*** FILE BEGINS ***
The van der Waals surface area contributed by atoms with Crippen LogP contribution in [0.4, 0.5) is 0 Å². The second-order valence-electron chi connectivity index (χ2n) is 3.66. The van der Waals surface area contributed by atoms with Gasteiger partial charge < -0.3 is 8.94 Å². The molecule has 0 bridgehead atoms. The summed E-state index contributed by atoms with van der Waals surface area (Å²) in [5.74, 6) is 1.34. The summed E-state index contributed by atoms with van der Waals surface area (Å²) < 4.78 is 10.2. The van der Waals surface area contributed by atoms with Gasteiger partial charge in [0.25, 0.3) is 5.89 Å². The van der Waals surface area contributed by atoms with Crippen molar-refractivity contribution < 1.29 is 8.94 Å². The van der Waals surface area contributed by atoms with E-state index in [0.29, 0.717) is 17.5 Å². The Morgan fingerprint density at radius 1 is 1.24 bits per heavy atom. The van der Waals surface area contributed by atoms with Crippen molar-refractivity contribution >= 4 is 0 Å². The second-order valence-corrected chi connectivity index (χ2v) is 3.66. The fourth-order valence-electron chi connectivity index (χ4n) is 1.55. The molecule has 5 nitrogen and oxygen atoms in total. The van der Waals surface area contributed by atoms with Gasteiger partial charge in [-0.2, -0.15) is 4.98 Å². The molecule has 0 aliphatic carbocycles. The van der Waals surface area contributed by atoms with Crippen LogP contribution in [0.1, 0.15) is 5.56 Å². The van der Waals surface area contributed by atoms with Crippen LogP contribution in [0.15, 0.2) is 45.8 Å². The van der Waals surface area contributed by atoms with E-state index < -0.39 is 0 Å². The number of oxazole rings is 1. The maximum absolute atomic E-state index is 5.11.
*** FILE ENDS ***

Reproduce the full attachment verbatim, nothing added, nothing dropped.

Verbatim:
The van der Waals surface area contributed by atoms with Crippen LogP contribution in [0.4, 0.5) is 0 Å². The second-order valence-electron chi connectivity index (χ2n) is 3.66. The van der Waals surface area contributed by atoms with Gasteiger partial charge < -0.3 is 8.94 Å². The molecule has 0 bridgehead atoms. The summed E-state index contributed by atoms with van der Waals surface area (Å²) in [5.74, 6) is 1.34. The summed E-state index contributed by atoms with van der Waals surface area (Å²) < 4.78 is 10.2. The van der Waals surface area contributed by atoms with Gasteiger partial charge in [0.25, 0.3) is 5.89 Å². The van der Waals surface area contributed by atoms with Crippen molar-refractivity contribution < 1.29 is 8.94 Å². The van der Waals surface area contributed by atoms with E-state index in [0.29, 0.717) is 17.5 Å². The Morgan fingerprint density at radius 1 is 1.24 bits per heavy atom. The van der Waals surface area contributed by atoms with Crippen molar-refractivity contribution >= 4 is 0 Å². The second-order valence-corrected chi connectivity index (χ2v) is 3.66. The fourth-order valence-electron chi connectivity index (χ4n) is 1.55. The molecule has 5 nitrogen and oxygen atoms in total. The van der Waals surface area contributed by atoms with Gasteiger partial charge in [-0.2, -0.15) is 4.98 Å². The molecule has 0 aliphatic carbocycles. The van der Waals surface area contributed by atoms with Crippen LogP contribution in [0.1, 0.15) is 5.56 Å². The van der Waals surface area contributed by atoms with Crippen LogP contribution in [0.15, 0.2) is 45.8 Å². The van der Waals surface area contributed by atoms with E-state index < -0.39 is 0 Å². The number of oxazole rings is 1. The maximum absolute atomic E-state index is 5.11.